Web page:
The $131 million North Canal Project, a downtown flood-mitigation effort decades in the making, is moving toward its design phase.

“We’re all excited about this project that has forever been on the books; for 40 years people have been talking about this,” At-Large Council Member Sallie Alcorn said.

Houston officials are seeking a design consultant who will build out a more detailed view of the plan, which aims to reduce flood risk from White Oak and Buffalo bayous. A firm will likely be chosen by the end of 2020, said Laura Patino, the chief of staff for the Mayor’s Office of Recovery, told Houston City Council members in an Aug. 6 briefing.

The project would reroute White Oak Bayou along downtown, add an overflow channel east of downtown, and improve bridges and channels along Yale Street and Heights Boulevard to provide additional water conveyance capacity.

Other funding sources include $25 million from the Memorial Heights Redevelopment Authority and $20 million from the city, the Harris County Flood Control District and the Texas Department of Transportation.

Once the consultants are chosen, voted on by council and move forward with design, officials and residents will have a clearer picture of how the project changes the bayou’s flow through downtown, Patino said.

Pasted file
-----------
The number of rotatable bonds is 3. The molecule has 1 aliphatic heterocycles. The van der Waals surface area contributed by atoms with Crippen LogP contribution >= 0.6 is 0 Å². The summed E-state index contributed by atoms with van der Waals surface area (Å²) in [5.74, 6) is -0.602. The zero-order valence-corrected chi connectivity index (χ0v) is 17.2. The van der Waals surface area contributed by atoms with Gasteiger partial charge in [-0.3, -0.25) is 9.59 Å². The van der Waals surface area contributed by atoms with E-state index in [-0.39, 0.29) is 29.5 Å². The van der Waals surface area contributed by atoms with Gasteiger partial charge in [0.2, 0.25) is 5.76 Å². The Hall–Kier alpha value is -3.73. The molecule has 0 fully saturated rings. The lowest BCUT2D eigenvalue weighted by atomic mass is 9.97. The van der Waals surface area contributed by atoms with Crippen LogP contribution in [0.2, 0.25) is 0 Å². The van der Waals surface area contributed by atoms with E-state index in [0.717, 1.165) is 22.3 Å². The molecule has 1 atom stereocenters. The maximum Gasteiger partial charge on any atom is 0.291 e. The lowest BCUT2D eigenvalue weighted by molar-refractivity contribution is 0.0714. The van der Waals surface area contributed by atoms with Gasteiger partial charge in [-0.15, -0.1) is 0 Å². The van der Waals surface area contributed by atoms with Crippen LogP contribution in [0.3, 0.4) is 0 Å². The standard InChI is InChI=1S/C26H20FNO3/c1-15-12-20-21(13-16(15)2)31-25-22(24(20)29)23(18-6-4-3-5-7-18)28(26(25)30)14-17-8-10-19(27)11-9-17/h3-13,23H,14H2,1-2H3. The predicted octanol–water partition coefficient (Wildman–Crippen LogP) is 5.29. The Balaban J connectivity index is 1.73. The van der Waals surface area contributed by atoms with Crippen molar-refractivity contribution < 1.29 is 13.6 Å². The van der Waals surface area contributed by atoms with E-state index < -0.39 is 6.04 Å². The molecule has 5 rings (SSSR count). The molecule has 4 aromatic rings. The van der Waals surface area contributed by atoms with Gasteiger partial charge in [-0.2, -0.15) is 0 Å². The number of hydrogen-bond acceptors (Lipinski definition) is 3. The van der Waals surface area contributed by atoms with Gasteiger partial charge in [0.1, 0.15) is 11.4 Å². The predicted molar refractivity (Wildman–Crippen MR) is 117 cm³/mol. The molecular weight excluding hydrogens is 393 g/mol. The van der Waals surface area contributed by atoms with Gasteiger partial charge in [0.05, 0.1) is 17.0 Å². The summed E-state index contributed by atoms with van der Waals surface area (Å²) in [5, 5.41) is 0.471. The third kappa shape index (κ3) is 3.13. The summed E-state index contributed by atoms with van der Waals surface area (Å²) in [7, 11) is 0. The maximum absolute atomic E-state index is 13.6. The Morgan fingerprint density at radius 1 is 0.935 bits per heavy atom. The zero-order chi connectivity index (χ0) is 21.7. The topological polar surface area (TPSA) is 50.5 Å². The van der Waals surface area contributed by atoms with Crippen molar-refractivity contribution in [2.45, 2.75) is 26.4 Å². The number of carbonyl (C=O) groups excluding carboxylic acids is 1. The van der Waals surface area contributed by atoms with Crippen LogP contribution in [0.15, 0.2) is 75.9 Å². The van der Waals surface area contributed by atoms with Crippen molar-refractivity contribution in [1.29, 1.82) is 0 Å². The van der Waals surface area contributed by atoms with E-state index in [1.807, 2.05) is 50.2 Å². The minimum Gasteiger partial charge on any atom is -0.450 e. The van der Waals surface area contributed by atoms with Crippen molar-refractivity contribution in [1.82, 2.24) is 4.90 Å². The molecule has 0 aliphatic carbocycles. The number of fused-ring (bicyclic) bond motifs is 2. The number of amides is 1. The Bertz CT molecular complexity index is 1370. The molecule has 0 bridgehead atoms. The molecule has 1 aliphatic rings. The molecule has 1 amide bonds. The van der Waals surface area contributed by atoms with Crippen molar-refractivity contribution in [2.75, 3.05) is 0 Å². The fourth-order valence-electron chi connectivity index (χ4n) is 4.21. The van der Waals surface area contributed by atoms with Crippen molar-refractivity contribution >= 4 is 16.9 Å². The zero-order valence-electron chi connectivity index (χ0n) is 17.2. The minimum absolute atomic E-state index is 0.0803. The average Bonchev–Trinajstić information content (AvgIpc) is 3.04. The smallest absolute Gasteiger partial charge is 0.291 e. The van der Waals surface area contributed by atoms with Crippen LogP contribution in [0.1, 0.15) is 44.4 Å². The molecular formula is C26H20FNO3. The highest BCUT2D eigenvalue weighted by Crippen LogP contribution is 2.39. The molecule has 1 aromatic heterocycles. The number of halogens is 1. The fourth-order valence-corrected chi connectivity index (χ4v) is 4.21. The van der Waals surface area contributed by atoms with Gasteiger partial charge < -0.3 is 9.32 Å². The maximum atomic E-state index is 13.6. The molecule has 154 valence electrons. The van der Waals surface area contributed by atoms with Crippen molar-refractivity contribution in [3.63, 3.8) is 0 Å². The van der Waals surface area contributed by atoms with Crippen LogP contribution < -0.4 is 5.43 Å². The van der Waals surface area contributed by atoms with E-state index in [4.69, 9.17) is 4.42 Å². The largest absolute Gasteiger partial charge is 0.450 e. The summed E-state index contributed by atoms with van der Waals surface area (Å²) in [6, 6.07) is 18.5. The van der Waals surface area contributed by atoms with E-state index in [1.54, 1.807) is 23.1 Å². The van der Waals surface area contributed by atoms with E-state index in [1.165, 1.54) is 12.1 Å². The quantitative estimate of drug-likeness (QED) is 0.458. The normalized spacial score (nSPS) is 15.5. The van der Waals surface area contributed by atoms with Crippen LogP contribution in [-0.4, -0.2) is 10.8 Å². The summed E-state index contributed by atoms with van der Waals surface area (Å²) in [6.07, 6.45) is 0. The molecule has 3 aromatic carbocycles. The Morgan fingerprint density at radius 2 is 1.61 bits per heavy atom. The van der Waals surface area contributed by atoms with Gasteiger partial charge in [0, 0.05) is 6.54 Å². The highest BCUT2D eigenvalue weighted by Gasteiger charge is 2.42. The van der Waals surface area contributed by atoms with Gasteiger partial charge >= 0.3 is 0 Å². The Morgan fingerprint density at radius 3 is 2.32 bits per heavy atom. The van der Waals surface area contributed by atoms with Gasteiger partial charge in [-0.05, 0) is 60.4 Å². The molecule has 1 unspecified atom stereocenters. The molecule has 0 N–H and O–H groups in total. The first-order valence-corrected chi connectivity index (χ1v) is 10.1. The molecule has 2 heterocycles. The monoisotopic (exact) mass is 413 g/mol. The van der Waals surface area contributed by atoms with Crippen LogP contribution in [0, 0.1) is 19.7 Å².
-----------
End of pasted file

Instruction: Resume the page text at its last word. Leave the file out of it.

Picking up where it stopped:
Preliminary designs indicate that Buffalo and White Oak bayous upstream from downtown will see a 2- to 5-foot reduction in depth during 100- and 500-year storms, she said.

Already a complex project requiring coordination from the federal government though Federal Emergency Management Agency and the Army Corps of Engineers in addition to state and local officials, the effort is also happening alongside the planned overhaul of I-45.

District H Council Member Karla Cisneros told Patino she wants more information through the design process about whether the I-45 project’s plan to relieve bottleneck flooding caused by the highway in Independence Heights will then release water more quickly into Buffalo Bayou and also potentially affect the East End downstream.

“I don’t want the solution to be to keep water in Independence Heights so it doesn’t drain further south; people there need to have dry land, too,” Cisneros said.

Patino said the design consultants will work with TxDOT to keep them aligned with each other.

The designs will also determine how much property acquisition will be necessary, which plays a significant role in determining how quickly the project can be completed.

An original press release associated with the project stated it could be completed as soon as 2022.

Matt Dulin contributed to this report.